This was an easier day than the day before, and I only came off the track once. I decided to do some more track work.
The initial walk up the creek was straightforward and fast for a while. For once.
At the first tributary on the true right, the route heads into the forest to get around a short gorge. Nice walking, but I spent some time trimming the shrubbery all the way to get back to the river. That needed about an hour for each 100 m.
Slow going, and I found it was lunchtime. I estimated I had made less than an hour of real progress.
Then it was back into the river for a while until the clearing with the Viewing Rock and a waterfall at the start of another larger gorge.
I knew to climb straight up the steep grass bank, and through some foliage, so I left a pink ribbon trail until the old NZFS and blue-marked track became obvious.
I cut more regenerating silver and red beech saplings and branches that had obscured the route.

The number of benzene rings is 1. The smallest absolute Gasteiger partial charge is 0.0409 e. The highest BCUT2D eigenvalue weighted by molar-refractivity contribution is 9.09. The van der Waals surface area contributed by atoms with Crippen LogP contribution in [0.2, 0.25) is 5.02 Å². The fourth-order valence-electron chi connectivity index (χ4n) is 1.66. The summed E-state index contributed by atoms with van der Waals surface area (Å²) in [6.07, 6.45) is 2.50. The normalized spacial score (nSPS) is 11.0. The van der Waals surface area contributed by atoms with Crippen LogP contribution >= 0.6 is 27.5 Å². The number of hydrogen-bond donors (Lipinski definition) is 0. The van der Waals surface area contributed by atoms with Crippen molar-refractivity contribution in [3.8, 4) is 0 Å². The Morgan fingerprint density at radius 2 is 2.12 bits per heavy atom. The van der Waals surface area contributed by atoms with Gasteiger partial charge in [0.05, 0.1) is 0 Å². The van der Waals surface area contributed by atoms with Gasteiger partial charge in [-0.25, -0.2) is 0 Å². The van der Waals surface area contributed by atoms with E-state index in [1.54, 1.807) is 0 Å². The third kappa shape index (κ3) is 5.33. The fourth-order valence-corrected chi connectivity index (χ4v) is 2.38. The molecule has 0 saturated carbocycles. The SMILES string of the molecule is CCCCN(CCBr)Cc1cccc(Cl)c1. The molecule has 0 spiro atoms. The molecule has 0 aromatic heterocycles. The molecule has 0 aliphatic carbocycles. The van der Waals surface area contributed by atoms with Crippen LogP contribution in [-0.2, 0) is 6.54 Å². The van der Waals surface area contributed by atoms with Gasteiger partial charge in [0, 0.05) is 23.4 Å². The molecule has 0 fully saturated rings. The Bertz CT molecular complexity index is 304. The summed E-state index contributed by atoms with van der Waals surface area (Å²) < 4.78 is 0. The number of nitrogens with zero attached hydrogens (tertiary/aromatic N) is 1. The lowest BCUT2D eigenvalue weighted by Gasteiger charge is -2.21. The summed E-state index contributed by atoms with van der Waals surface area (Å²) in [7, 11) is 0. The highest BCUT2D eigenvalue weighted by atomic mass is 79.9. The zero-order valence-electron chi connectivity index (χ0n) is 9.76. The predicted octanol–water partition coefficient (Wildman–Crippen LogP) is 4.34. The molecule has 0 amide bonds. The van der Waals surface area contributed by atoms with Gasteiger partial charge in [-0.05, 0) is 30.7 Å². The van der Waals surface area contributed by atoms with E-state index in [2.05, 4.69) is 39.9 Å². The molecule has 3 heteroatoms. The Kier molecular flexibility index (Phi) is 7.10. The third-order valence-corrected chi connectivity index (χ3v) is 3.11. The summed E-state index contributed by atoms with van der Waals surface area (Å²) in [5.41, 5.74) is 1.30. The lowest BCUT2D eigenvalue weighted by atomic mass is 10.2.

At one point, I kept walking uphill for a while before realising I should’ve dropped down a steep section. That was heading down to the swampy pasture at the end of which is the descent to the crossing of the south branch of Burn Creek.
A 4.5 kg gas bottle marks the start of the plunge, but looking over the edge, it seemed daunting.
Do people really go down that?
It was already 5 pm, and with a beautiful evening, I thought I might camp on an almost level-cleared site that had obviously been used before. It had a great backdrop, looking over to the Emily Peaks area to the north.
I went back down to examine the crossing and realised it did have shrubbery to cling to on the way down, but it might as well have been a ladder.
If I lowered my pack on my tent guylines, I’d probably survive.
That makes it sound easy.
Happy to stop earlier for a change.
All in all, it was a productive day.
Followed by a ten-hour sleep.← Day 2 | Burn Creek Goldfield campsite Day 4 | Burn Creek Hut →